Candy and Steve Allmand: For the Love of Parks and Wildlife
Candy and Steve Allmand are thoroughly enjoying their retirement years together. Their travels take them to many places in the United States, and visiting parks is high on their list of things to do. Whether taking in the breathtaking sight of Mount Rushmore, enjoying bison and other majestic wildlife in Yellowstone, or the quiet beauty and spectacular vistas of Rocky Mountain National Park, the Allmands love the wild things and wild places that make America such a wonderful place to live.
A fifth-generation Central Texan, Candy’s love for nature and the outdoors is as firmly entrenched as the bluebonnets that adorn the highways and byways of the Hill Country every spring. As a child, playtime equaled time outdoors. Her family had a small farm just outside of Liberty Hill where she and her sister delighted in wading the clear shallow waters of the North San Gabriel River, while their mother fished nearby with a cane pole. Candy’s parents inspired her commitment to conservation.
“Long before we were concerned with pollution, carbon footprints, climate change, being eco-friendly, or going green, my parents were living quiet, modest, frugal lives,” she recalled. “They were great believers in ‘use it up, wear it out, make it do or do without.’ We never left trash in a park; we didn’t buy things we didn’t need; we respected animals and their right to have a place to live. My dad was always planting trees or repurposing old lumber into new corrals or gates. The value of conservation and caring for our natural environment wasn’t really discussed in our house, but it was lived every single day.”
Steve grew up in rural Mississippi and Oklahoma, surrounded by landscapes that encouraged outdoor adventures. He moved to Texas as an adult, and in 1978 a friend invited him to try something he had never done before – wade fishing for redfish and trout.
“The sunrise over the lower Laguna Madre, the absolute quiet, and tying into my first bull red hooked me, literally and figuratively,” he said.
Steve and Candy met in Dallas while both working for the Internal Revenue Service. Their careers brought them back to Central Texas where they married in 1982. Exploring Texas State Parks has always been something they’ve done together.
“We are blessed with an abundance of state parks and wildlife areas in Texas,” said Steve. “Inks Lake, Longhorn Caverns, and Enchanted Rock are all favorites. Washington-on-the-Brazos adds a wonderful element of history for visitors as the place where modern Texas was born, and the splendor of Big Bend State Park is unparalleled.”
Steve and Candy are generous with their support of the things they care about. They recently supported a renovation project at Washington-on-the-Brazos State Historic Site, and they’ve also included Texas Parks and Wildlife Foundation in their estate plan.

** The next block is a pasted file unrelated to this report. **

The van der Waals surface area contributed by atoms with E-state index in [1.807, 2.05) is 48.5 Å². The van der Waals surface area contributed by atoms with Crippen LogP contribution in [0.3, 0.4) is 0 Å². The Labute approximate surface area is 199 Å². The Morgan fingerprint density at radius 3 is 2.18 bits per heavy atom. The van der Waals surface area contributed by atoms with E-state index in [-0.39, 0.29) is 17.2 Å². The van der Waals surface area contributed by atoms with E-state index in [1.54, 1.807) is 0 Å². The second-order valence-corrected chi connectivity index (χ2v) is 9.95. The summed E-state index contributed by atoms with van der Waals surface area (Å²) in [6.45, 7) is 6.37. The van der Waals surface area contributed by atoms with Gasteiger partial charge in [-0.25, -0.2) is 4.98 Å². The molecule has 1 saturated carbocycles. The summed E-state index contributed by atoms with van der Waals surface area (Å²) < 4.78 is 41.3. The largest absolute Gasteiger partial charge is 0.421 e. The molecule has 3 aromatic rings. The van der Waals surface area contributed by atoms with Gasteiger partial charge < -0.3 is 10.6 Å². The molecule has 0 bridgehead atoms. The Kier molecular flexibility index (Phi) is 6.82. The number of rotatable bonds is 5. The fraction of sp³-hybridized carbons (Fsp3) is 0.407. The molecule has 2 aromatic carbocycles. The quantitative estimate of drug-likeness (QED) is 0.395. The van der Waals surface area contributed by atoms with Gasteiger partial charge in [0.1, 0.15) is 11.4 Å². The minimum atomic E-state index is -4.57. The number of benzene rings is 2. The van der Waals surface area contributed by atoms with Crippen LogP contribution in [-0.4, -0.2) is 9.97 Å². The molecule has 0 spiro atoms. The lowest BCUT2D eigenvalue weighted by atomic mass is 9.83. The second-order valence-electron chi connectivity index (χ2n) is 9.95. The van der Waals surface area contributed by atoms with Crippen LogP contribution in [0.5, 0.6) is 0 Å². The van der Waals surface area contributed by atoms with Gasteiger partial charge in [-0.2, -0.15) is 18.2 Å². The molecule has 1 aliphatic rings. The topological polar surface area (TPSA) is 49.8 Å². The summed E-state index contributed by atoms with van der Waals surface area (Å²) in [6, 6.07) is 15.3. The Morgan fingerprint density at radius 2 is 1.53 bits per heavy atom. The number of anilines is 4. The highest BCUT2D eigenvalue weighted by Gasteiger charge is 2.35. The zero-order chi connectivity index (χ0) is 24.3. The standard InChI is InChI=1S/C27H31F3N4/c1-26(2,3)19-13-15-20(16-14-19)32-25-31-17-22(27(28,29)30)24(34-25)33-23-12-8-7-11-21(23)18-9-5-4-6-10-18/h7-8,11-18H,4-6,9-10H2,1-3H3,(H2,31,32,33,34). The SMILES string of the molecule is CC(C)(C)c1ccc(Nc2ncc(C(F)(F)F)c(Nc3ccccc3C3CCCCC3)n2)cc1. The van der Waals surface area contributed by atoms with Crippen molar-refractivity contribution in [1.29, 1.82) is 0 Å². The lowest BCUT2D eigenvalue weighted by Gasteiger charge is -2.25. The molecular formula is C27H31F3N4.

“I’ve admired the work of Texas Parks and Wildlife Department for years, while boating, hunting, fishing, and visiting state parks and wildlife areas,” said Steve. “Supporting the work of a foundation designed to further the work of that vital agency was an easy decision for us.
“Giving ordinary citizens of Texas a way to pool private funds and make a real difference in conserving and improving our natural resources – that’s work we want to be a part of,” agreed Candy.
Candy and Steve are partners in everything they do. Their latest project involves restoring a 150-acre tract of land just south of Austin, an area adjacent to IH-35 that is completely surrounded by subdivisions and development.
“Helping to preserve the forests, wetlands, wildlife and wild places that we still have before they are forever lost to development or pollution is a big priority for us,” said Candy. “We are grateful that Texas Parks and Wildlife biologists are available to provide support to private landowners.”
“We approach most activities as a team, and this most recent project to convert an overgrazed, neglected ranch into a wildlife management operation really recharges my desire to conserve our resources for future Texans,” said Steve.
The Allmands will spend a lot of time working on their wildlife management project in the coming months and years, but they won’t be neglecting their travels to parks. In fact, they have resolved to spend more time in Texas State Parks and will be visiting as many as they can in the years ahead. In the meantime, they have words of advice for others who love the wild things and wild places of Texas:
“If we don’t take active steps now, to conserve and use our resources wisely, they will go away,” said Steve. “As our population increases, more pressure is put on our land and wildlife. Only by wise investment will we have a future that includes what has made Texas the natural place that it is.”
“It has never been as important as it is now to support Texas Parks and Wildlife Foundation,” said Candy. “It’s easy, so do it now!”
Learn more about how you can leave a wild legacy for Texas.